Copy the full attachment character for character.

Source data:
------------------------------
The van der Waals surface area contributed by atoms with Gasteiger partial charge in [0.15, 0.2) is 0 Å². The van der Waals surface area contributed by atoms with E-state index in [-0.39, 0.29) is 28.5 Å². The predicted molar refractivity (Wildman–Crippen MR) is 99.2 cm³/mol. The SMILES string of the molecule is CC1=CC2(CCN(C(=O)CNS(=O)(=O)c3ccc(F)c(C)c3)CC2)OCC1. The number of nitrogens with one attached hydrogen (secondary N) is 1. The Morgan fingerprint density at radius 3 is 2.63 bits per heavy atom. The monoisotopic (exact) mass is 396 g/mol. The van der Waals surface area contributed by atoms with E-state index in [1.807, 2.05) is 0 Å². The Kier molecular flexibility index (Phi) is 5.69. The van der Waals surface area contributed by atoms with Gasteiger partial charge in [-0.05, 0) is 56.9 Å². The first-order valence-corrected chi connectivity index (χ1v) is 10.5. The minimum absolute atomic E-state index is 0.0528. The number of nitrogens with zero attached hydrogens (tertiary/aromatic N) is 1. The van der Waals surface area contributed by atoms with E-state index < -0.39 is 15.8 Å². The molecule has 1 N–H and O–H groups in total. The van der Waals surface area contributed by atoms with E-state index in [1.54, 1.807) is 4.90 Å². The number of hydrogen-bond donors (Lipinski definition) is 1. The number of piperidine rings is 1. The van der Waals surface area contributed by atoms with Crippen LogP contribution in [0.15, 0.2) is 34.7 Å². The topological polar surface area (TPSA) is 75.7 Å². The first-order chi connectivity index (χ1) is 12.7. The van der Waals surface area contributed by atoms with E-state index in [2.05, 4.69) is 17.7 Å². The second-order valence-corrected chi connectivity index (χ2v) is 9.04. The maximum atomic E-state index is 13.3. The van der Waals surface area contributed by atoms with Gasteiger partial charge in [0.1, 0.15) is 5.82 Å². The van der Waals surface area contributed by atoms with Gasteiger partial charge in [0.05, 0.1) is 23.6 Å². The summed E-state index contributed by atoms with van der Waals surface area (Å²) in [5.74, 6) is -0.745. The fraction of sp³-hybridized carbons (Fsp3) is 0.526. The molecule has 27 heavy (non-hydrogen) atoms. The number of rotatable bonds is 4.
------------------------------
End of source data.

The van der Waals surface area contributed by atoms with Gasteiger partial charge in [0.15, 0.2) is 0 Å². The van der Waals surface area contributed by atoms with E-state index in [-0.39, 0.29) is 28.5 Å². The predicted molar refractivity (Wildman–Crippen MR) is 99.2 cm³/mol. The SMILES string of the molecule is CC1=CC2(CCN(C(=O)CNS(=O)(=O)c3ccc(F)c(C)c3)CC2)OCC1. The number of nitrogens with one attached hydrogen (secondary N) is 1. The Morgan fingerprint density at radius 3 is 2.63 bits per heavy atom. The monoisotopic (exact) mass is 396 g/mol. The van der Waals surface area contributed by atoms with E-state index in [1.807, 2.05) is 0 Å². The Kier molecular flexibility index (Phi) is 5.69. The van der Waals surface area contributed by atoms with Gasteiger partial charge in [-0.05, 0) is 56.9 Å². The first-order valence-corrected chi connectivity index (χ1v) is 10.5. The minimum absolute atomic E-state index is 0.0528. The number of nitrogens with zero attached hydrogens (tertiary/aromatic N) is 1. The van der Waals surface area contributed by atoms with E-state index < -0.39 is 15.8 Å². The molecule has 1 N–H and O–H groups in total. The van der Waals surface area contributed by atoms with E-state index in [1.54, 1.807) is 4.90 Å². The number of hydrogen-bond donors (Lipinski definition) is 1. The number of piperidine rings is 1. The van der Waals surface area contributed by atoms with Crippen LogP contribution in [0.15, 0.2) is 34.7 Å². The topological polar surface area (TPSA) is 75.7 Å². The first-order chi connectivity index (χ1) is 12.7. The van der Waals surface area contributed by atoms with E-state index in [2.05, 4.69) is 17.7 Å². The second-order valence-corrected chi connectivity index (χ2v) is 9.04. The maximum atomic E-state index is 13.3. The van der Waals surface area contributed by atoms with Gasteiger partial charge in [0.1, 0.15) is 5.82 Å². The van der Waals surface area contributed by atoms with Gasteiger partial charge in [0.05, 0.1) is 23.6 Å². The summed E-state index contributed by atoms with van der Waals surface area (Å²) in [5.74, 6) is -0.745. The fraction of sp³-hybridized carbons (Fsp3) is 0.526. The molecule has 27 heavy (non-hydrogen) atoms. The number of rotatable bonds is 4.